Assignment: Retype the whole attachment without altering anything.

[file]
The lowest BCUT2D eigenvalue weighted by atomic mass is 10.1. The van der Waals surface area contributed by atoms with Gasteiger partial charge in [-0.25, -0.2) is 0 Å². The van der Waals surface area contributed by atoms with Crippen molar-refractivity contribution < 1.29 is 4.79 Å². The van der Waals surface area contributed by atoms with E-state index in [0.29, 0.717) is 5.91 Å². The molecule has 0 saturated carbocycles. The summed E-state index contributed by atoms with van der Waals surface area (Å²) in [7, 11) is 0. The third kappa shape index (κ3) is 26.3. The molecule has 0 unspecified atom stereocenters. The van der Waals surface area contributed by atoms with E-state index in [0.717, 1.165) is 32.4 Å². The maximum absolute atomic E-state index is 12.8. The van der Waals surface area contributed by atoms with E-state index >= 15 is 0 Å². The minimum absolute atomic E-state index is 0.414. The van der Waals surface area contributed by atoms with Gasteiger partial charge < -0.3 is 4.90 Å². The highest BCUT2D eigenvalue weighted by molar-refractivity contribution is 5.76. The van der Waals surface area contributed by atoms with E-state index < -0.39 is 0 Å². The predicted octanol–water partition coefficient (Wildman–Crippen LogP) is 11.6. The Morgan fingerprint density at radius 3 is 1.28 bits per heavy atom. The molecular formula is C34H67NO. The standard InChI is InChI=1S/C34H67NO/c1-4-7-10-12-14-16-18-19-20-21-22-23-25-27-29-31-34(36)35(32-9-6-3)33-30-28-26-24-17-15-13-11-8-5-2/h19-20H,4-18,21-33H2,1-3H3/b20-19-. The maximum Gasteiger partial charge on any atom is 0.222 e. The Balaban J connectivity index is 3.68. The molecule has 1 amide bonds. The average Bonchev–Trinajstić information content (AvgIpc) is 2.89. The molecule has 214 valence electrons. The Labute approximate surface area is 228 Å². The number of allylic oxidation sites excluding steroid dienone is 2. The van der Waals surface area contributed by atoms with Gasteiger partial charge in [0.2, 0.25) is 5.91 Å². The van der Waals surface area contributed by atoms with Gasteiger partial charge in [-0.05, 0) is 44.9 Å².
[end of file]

The lowest BCUT2D eigenvalue weighted by atomic mass is 10.1. The van der Waals surface area contributed by atoms with Gasteiger partial charge in [-0.25, -0.2) is 0 Å². The van der Waals surface area contributed by atoms with Crippen molar-refractivity contribution < 1.29 is 4.79 Å². The van der Waals surface area contributed by atoms with E-state index in [0.29, 0.717) is 5.91 Å². The molecule has 0 saturated carbocycles. The summed E-state index contributed by atoms with van der Waals surface area (Å²) in [7, 11) is 0. The third kappa shape index (κ3) is 26.3. The molecule has 0 unspecified atom stereocenters. The van der Waals surface area contributed by atoms with E-state index in [0.717, 1.165) is 32.4 Å². The maximum absolute atomic E-state index is 12.8. The van der Waals surface area contributed by atoms with E-state index >= 15 is 0 Å². The minimum absolute atomic E-state index is 0.414. The van der Waals surface area contributed by atoms with Gasteiger partial charge < -0.3 is 4.90 Å². The highest BCUT2D eigenvalue weighted by molar-refractivity contribution is 5.76. The van der Waals surface area contributed by atoms with E-state index < -0.39 is 0 Å². The predicted octanol–water partition coefficient (Wildman–Crippen LogP) is 11.6. The Morgan fingerprint density at radius 3 is 1.28 bits per heavy atom. The molecular formula is C34H67NO. The standard InChI is InChI=1S/C34H67NO/c1-4-7-10-12-14-16-18-19-20-21-22-23-25-27-29-31-34(36)35(32-9-6-3)33-30-28-26-24-17-15-13-11-8-5-2/h19-20H,4-18,21-33H2,1-3H3/b20-19-. The maximum Gasteiger partial charge on any atom is 0.222 e. The Balaban J connectivity index is 3.68. The molecule has 1 amide bonds. The average Bonchev–Trinajstić information content (AvgIpc) is 2.89. The molecule has 214 valence electrons. The Labute approximate surface area is 228 Å². The number of allylic oxidation sites excluding steroid dienone is 2. The van der Waals surface area contributed by atoms with Gasteiger partial charge in [0.2, 0.25) is 5.91 Å². The van der Waals surface area contributed by atoms with Gasteiger partial charge in [-0.05, 0) is 44.9 Å².